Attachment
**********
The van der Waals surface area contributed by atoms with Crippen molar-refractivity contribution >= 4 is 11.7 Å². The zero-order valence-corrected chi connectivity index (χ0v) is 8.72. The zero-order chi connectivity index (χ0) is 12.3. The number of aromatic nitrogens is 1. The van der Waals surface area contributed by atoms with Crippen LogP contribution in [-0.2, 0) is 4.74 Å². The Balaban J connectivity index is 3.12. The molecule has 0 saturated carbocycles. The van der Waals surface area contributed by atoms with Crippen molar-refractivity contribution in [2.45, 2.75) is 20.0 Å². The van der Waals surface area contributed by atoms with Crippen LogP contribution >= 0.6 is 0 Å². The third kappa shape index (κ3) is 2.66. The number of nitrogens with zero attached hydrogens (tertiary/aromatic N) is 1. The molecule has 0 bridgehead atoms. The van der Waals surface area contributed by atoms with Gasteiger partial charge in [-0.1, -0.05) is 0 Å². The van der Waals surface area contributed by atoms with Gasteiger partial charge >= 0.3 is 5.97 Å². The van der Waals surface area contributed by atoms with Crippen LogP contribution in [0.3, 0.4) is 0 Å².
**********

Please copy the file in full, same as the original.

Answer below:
The van der Waals surface area contributed by atoms with Crippen molar-refractivity contribution >= 4 is 11.7 Å². The zero-order valence-corrected chi connectivity index (χ0v) is 8.72. The zero-order chi connectivity index (χ0) is 12.3. The number of aromatic nitrogens is 1. The van der Waals surface area contributed by atoms with Crippen LogP contribution in [-0.2, 0) is 4.74 Å². The Balaban J connectivity index is 3.12. The molecule has 0 saturated carbocycles. The van der Waals surface area contributed by atoms with Crippen molar-refractivity contribution in [2.45, 2.75) is 20.0 Å². The van der Waals surface area contributed by atoms with Crippen LogP contribution >= 0.6 is 0 Å². The third kappa shape index (κ3) is 2.66. The number of nitrogens with zero attached hydrogens (tertiary/aromatic N) is 1. The molecule has 0 bridgehead atoms. The van der Waals surface area contributed by atoms with Gasteiger partial charge in [-0.1, -0.05) is 0 Å². The van der Waals surface area contributed by atoms with Gasteiger partial charge >= 0.3 is 5.97 Å². The van der Waals surface area contributed by atoms with Crippen LogP contribution in [0.3, 0.4) is 0 Å².